Low-carbon fuel standards pose another threat to fuel prices

By Sen. Maureen Walsh, R-Walla Walla

Note: The following op-ed appeared in the Dayton Chronicle and Prosser Record-Bulletin during the week of Feb. 12.

During last week’s telephone town hall in the 16th Legislative District, we heard from a number of individuals concerned about the governor’s proposed gas tax increase of 30 cents per gallon. There are many concerns with the governor’s approach to addressing this issue that should be considered, including economic impact to individuals and families.

This isn’t the only proposal that would drive up gas prices. Another bill making its way through the House is likely to drive up the cost of gasoline by about 10 cents a gallon. That’s just for starters, based on California’s experience. But consultants to the state have told us the eventual impact could be much higher.

House Bill 2278 directs the state to implement a low-carbon fuel standards program, modeled after a similar program that has been under way in California since 2011. Under this program, the state would require gasoline and diesel fuel to be blended with particular forms of ethanol that have very low carbon content. It would set a target of reducing carbon emissions by 10 percent over 10 years.

Unfortunately, this type of ethanol is in limited supply. This so-called “cellulosic ethanol,” derived from tree bark and agricultural waste products, comes largely from Brazilian sugar cane. Only a handful of facilities can process it. Animal fats and used cooking oil also can be used to brew diesel fuel – most of it shipped to a processing plant in Singapore and then shipped back to the U.S.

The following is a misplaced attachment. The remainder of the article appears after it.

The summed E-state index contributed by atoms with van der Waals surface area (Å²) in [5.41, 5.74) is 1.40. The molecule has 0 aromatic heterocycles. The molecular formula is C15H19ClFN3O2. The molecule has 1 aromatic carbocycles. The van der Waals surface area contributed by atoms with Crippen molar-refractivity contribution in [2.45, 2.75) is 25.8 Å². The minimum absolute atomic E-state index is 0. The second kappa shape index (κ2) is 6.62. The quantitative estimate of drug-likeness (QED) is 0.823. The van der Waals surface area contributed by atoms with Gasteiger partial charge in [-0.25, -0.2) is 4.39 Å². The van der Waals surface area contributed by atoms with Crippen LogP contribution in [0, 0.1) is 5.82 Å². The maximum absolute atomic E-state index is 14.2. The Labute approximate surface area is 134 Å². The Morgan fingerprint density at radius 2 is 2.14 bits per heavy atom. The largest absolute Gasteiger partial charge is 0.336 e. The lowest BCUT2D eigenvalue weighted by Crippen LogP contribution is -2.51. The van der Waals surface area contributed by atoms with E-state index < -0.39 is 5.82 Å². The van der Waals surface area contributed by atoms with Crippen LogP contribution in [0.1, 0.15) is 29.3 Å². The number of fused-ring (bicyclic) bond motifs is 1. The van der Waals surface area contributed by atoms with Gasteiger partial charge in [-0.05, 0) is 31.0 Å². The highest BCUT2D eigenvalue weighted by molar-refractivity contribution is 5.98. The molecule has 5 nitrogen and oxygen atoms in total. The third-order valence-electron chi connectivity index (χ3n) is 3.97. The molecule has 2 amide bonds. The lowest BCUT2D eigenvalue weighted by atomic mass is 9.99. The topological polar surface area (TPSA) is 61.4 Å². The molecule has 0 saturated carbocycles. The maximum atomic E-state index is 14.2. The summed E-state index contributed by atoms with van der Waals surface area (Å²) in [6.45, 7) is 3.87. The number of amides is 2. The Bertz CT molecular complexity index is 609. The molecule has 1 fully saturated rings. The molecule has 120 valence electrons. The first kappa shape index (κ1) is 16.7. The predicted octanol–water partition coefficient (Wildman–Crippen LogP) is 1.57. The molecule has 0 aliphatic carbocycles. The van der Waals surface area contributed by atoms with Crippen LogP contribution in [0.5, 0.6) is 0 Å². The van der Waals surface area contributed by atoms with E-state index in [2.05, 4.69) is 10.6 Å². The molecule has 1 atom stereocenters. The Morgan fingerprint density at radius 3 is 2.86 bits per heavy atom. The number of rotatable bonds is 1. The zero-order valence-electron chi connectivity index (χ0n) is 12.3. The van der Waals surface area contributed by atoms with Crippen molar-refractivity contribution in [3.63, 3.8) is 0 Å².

The California Air Resources Board estimates that the standards so far have increased diesel prices 6.8 cents a gallon and gasoline prices by 9.5 cents. Many who favor this policy for Washington say this is a modest price to pay. They don’t mention that California is only a third of the way to its goal – carbon content of fuel has been reduced only 3.5 percent. California’s standards have been delayed by years of lawsuits. The crunch will come in the next two years, as California attempts to hit its 10-percent target.

This government mandate will dramatically increase the price of fuel in California. Oregon is just beginning to implement the same standards. So what happens if Washington starts competing for the same limited supply of ethanol? Prices will rise further. State consultants in 2013 estimated gasoline prices would increase 93 cents to $1.17 a gallon.

This is the most troubling element of the Legislature’s headlong rush to embrace schemes that would drive up the cost of fuel. The effort is fueled by platitudes, not reasoned analysis. Many of our colleagues fail to consider the impact on struggling families, directly and indirectly, in higher costs for fuel, food and other products we consume. Hardship will be greatest in regions like ours, where we must drive longer distances and incomes are lower than the Puget Sound region. Policies that would increase the cost of living and create a competitive disadvantage for our state’s businesses will ultimately hurt Washington’s economy.

Sen. Maureen Walsh, R-Walla Walla, represents southeast Washington’s 16th Legislative District.